Which Side Presents the Most / Best Facts? Statement For says this bill will allow domestic partners death benefits for partners of police and firefighters killed in the line of duty, the right to use to use sick leave to care for a seriously ill partner, pension benefits for partners of teachers and other public employees, victims' rights, and more. Statement Against says "Marriage [...exists...] for the greater good of the social order," and "Marriage is about providing the most stable and healthy environment in which to raise children," and that this bill will "confuse children and likely result in public schools influencing children to accept a new definition of the 'family unit' so that same-sex partners will be a recognized norm." Of course, I don't understand how children would be confused if the definition of "family unit" was a recognized norm. It sounds like Statement Against is the one that's a little confused. They're obviously pro-marriage. And they also claim that this bill is "primarily about homosexual marriage." According to Statement Against, this bill gets more people that much closer to marriage, so you'd think they'd be for it, since they're all gung-ho about marriage being vital to the social order and all that.

The Winner: Anyway, come on, now. You know who the winner is. Statement Against wrote a very entertaining statement riddled with unsupported opinion and contradictory lines of thought. Statement For wrote a measured, level statement in support of a bill that should never have been challenged in the first place. Go Referendum 71!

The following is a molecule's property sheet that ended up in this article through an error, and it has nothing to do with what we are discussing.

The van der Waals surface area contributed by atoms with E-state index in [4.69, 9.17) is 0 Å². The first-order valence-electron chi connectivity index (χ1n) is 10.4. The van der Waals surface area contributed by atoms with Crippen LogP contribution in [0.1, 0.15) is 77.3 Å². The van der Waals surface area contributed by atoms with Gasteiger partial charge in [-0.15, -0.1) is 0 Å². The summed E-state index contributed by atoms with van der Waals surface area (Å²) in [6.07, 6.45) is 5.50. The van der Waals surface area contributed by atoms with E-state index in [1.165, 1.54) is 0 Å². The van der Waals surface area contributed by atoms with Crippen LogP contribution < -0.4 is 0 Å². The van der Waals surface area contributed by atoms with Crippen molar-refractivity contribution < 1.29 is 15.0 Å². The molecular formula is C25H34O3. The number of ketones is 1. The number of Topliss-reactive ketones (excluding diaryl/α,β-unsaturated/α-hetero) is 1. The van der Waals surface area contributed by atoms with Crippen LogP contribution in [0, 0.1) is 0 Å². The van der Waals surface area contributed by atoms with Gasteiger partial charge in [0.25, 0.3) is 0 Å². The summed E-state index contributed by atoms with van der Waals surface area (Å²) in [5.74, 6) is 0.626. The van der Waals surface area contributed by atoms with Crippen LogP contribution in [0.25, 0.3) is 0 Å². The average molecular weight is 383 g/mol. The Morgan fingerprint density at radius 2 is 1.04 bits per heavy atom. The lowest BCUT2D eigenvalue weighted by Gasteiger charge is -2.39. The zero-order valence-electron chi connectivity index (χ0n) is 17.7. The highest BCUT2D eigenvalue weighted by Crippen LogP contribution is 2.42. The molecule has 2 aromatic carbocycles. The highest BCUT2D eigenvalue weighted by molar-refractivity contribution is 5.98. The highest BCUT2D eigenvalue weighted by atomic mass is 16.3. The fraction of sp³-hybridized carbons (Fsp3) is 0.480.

October 06, 2009

How to Write Online


Short sentences are good. Short paragraphs are good, too. End them quickly.

October 01, 2009

Is Anyone Out There Actually Having a Windows 7 Launch Party?

Background: Microsoft's Windows 7 promotion is centered around convincing people to host a Windows 7 launch party. You can find out more about that by watching this video and trying not to throw up.

Scary Observation: Supposedly, people are doing this. In fact, according to a regional Windows 7 launch party map, there are easily over 10,000 people hosting parties in the United States, alone.

Hypothesis #1: The number of parties is a highly fabricated number.

The Scant Evidence: As Windows XP pretty much made Vista obsolete, I'm having trouble believing there are that many people interested in Windows 7.

Hypothesis #2: A large number of the comments left on this page were actually left by Microsoft marketing personnel.

The Scant Evidence: There just aren't enough typos on the comments page. I find it hard to believe that Windows fans have an higher-than-average rate of typing and grammatical accuracy.

The Request: If you are hosting a Windows 7 launch party or if you know someone who is, give me details! I want to know everything--like, why? Was it for the "party pack"? Do you love Windows? Was it an excuse to try out a new operating system so you figured, why not? I will respond with non-judgmental interest. I only want to know more.

September 16, 2009

Art Exhibits that don't Exist that I'd Like to Go to

Perspective Drawings of Environments near Black Holes

Photographs of Missing LEGO Bricks

Stalwart Displays of Loyalty Expressed only in Song and Locally-Grown Produce